Underwater housing for the Nikon D780 is available from Ikelite and Isotta.
Underwater Camera and Photographer Accessories
Together with your camera body and underwater housing, there are a number of accessories that will help improve image quality and comfort for underwater photographers. Here are some of our recommendations:
Your tray is comprised of two main parts, the base to which your underwater camera housing is attached and the handles. Trays may have one or two handles. Two handles will allow for greater stability and more control than one.
The arms are jointed arms that attach your lights or strobes to the tray. Arms are jointed to allow for repositioning of the lights.
3. External Lighting
External lighting is either in the form of strobes (that flash when the shutter button is pressed) or video lights that deliver constant light when turned on. If you are planning to shoot video then video lights are the best option. For shooting images, video lights also offer the advantage that you can see the illuminated image in the viewfinder before shooting. When shooting with strobes, it can feel like you are shooting ‘blind’ and relying more on trial and error. However, once mastered, strobes deliver excellent images and the strength of the flash can be adjusted to achieve varying effects.
4. Silicone Grease
Once you have invested in your own underwater photography equipment, you’ll want to take good care of it. After every dive, you should rinse your camera housing in fresh water to remove any salt residue. O-rings need to be cleaned and silicone grease applied prior to replacing them. Silicone grease prevents rubber O-rings from cracking when the housing is not in use and ensures the best seal when taking your gear underwater.
5. Silica Gel Sachets
Silica gel is an absorbent and sachets can be placed inside your underwater camera housing while diving. The sachets will absorb any droplets of water caused by condensation, ensuring your camera body stays dry. When placing sachets inside your housing make sure that the positioning of the sachet does not affect the housing’s ability to close and seal, neither should the sachet obscure the lens or create pressure on any of the controls.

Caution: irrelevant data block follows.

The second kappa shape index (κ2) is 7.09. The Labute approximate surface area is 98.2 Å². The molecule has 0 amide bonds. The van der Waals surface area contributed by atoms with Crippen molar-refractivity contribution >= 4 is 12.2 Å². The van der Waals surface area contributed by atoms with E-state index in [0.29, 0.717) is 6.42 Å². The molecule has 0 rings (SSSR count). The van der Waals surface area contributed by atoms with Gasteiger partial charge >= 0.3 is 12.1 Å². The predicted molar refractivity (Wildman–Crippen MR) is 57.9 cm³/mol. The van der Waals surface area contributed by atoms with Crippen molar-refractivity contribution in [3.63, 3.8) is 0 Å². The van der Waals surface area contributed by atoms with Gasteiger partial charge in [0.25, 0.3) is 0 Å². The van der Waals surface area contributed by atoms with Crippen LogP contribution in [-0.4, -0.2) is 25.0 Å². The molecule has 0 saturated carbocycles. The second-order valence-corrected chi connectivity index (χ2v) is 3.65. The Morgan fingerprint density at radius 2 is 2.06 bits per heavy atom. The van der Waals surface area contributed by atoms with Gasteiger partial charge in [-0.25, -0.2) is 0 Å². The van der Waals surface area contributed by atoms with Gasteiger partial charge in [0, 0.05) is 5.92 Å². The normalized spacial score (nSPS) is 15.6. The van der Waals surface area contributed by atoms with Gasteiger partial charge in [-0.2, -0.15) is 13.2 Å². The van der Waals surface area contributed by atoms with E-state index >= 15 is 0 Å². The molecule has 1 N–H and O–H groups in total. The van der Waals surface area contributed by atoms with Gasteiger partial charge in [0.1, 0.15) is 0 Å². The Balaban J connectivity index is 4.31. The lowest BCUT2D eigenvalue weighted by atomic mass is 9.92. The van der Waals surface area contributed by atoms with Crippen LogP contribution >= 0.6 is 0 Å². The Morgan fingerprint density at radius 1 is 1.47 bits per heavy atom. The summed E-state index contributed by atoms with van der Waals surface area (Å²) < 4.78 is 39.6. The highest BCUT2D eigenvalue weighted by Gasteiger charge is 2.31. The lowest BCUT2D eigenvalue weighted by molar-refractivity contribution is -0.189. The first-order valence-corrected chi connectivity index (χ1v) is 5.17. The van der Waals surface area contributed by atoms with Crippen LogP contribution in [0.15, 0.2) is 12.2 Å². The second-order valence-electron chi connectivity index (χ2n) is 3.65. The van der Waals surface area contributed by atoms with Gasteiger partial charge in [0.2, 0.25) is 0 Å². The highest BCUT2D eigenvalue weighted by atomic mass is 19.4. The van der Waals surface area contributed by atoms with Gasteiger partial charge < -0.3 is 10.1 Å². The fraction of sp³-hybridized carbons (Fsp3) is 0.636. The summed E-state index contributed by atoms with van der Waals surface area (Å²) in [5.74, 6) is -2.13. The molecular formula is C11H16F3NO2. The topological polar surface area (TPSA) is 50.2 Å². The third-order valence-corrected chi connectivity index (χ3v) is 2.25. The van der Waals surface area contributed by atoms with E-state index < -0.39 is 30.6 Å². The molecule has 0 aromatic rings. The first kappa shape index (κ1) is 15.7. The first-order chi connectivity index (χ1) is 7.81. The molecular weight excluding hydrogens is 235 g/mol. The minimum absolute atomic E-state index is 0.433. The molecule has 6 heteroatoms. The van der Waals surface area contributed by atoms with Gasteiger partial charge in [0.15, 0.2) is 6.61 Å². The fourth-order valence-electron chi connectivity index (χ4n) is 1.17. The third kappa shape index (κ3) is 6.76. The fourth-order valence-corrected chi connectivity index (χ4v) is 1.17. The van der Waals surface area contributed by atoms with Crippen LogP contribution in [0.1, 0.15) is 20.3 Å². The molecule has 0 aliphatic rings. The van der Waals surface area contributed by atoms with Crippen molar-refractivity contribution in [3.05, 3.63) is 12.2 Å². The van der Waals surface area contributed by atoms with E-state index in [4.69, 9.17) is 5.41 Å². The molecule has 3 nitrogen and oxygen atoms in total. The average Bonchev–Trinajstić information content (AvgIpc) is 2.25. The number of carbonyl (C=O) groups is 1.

6. Pointer Stick
A pointer stick is an excellent aid for ensuring stability when shooting and can also help to reduce contact with the reef or the possibility of disturbing a sandy bottom.
7. White Slate
A white slate (or other white object) can be used for calibrating white balance. In white balance setting mode, shoot the white object and your camera will read the level of blue in the image and calibrate accordingly. This process should be repeated with each depth change to compensate for the changes in light that occur with depth.
8. Clips and Lanyards
With extra items to carry, a selection of clips and lanyards is essential. Clips allow you to attach accessories to your BCD yet have them close at hand. We recommend using brass or stainless steel clips as they are extremely strong and do not corrode in salt water. For lanyards, we recommend using spiral spring coil lanyards because they do not corrode as easily as wire lanyards, they are also flexible and stretch when needed.
Planning Your Next Trip to North Sulawesi?
If you are planning to visit us and would like to get started in underwater photography, let us know if you would like to rent a camera when making your booking. We will reserve the camera of your choice for you in advance!
Passport To Paradise
Join us for a Passport to Paradise and stay at Murex Manado, Murex Bangka, and Lembeh Resort. Our boat diving transfers from resort to resort include two dives on route so you don’t miss out on valuable time underwater on your transfer days.
Get ready for a phenomenal combination of wide-angle and macro photography opportunities!